We live in a world that puts more and more value on the idea of transparency. Cutting-edge architects urge CEOs to transform their workplaces into open "ecosystems," free of doors and other trappings of hierarchy. Consultants preach the gospel of open-book management. Even fancy restaurants now grill their free-range chicken in open kitchens, in full view of their guests. Revealing everything has become a marker of honesty and authenticity. People behave as though they're entitled to know almost anything about everything.

For a business, that can be a problem. Companies need a little secrecy -- in fact, sometimes they need a lot of it. Sure, in these days of Sarbanes-Oxley, public companies have an obligation to be Saran-like. But private firms don't, and that's an advantage we shouldn't be so quick to squander.

The way I see it, information is a commodity that needs to be carefully rationed based on the strategic goals you're trying to accomplish. Indeed, telling everything to everyone is a leadership cop-out. Leadership is about making tough decisions, and that includes being willing to keep certain things to yourself -- even if that means you're behaving more like an old-school boss than a new-age buddy.

This is especially tricky when it comes to financial issues. To be sure, your employees require a fundamental where-do-we-stand grasp of the company's finances. You want people to be accountable, to feel as if it's their money on the line, and that can't happen if you've imposed a total information embargo. But there also is such a thing as too much information. I refuse to broadcast, for example, how profitable my clients are relative to one another. I don't want people focused on client profitability. I want them focused on client success. If I choose to work on a reduced margin -- or even at breakeven -- with a client, that's a strategic decision best kept to myself.

Then there's the problem of confidential company information being shared with clients. In my business, many executives develop close relationships with their clients. And that's a good thing. But such intimacy can result in the exchange of information that a client doesn't need to know. I once received a call from a client, nervous because he had heard that another client was considering leaving our firm, a move that would have forced us to shed staff. What, the worried client wondered, would this mean for him? After reassuring him that all was well, I discovered he had heard the rumor from his account executive, with whom he had a close relationship.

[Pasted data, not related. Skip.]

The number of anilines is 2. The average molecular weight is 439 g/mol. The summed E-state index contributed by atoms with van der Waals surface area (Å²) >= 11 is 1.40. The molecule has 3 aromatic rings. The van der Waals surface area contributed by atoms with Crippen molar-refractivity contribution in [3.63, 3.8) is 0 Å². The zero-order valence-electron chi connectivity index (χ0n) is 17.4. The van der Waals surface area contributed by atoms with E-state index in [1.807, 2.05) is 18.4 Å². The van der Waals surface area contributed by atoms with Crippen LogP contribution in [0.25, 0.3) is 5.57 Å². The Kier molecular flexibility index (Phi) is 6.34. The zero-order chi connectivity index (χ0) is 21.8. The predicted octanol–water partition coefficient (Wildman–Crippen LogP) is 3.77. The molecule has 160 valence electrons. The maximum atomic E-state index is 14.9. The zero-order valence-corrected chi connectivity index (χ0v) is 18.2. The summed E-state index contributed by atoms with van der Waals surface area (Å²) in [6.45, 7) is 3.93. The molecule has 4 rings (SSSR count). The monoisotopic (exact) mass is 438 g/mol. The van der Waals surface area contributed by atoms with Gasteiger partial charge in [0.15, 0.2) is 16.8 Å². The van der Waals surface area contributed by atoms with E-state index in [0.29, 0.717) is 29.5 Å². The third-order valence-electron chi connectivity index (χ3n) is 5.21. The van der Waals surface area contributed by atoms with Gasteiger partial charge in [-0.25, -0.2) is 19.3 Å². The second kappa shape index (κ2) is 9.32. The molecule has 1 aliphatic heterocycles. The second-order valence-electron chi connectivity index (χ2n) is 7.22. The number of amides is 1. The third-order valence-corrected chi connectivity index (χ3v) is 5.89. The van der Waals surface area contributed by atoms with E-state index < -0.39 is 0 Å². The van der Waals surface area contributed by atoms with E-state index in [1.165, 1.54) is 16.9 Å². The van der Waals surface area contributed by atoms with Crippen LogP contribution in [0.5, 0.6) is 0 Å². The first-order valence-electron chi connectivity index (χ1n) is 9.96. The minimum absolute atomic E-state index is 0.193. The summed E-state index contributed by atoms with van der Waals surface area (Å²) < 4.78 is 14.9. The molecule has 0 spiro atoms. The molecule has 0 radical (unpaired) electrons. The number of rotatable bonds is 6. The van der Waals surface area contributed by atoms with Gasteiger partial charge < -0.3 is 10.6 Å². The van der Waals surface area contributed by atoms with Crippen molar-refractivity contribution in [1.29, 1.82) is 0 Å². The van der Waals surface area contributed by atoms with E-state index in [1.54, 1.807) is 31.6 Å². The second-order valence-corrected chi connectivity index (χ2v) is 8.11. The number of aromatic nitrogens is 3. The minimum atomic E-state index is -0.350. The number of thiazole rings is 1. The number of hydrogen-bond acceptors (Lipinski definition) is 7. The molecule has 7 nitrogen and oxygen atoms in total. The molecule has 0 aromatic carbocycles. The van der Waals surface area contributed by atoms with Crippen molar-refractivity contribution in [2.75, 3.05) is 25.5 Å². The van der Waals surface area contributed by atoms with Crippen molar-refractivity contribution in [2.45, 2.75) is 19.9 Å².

Clearly, if your employees don't know this stuff in the first place, there will be no temptation to spill the beans. The same is true with respect to matters of overall competitive strategy. A startling amount of proprietary information gets casually transferred within a company. And when people leave, they take it with them -- I don't care what documents they sign. And don't even get me started on the issue of emotional sharing. If I'm stressed or in a lousy mood, I'm going to keep the reason to myself, lest I pass my anxiety on to the company as a whole. Leadership stoicism may seem a quaint notion. But it is required more often than not.

The problem is, once you start down the transparency road, it's hard to turn back. Your team quickly gets used to the full information monty, and they'll turn hurt and sensitive if they feel shut out.

The open-book approach may work for some people. But it's not for me. Business culture needs to be a carefully calibrated balance between creating a participatory ethos and preserving your need for -- and right to -- privacy. Supreme Court Justice Louis Brandeis famously said that "sunlight is the best disinfectant." Then again, there is the risk of CEO sunburn -- and no amount of corporate Coppertone will lessen the sting.

Adam Hanft is founder and CEO of Hanft Unlimited, a Manhattan-based consulting, advertising, and publishing firm. Read more from Adam Hanft in the Marketing Resource Center at www.inc.com/keyword/hanft.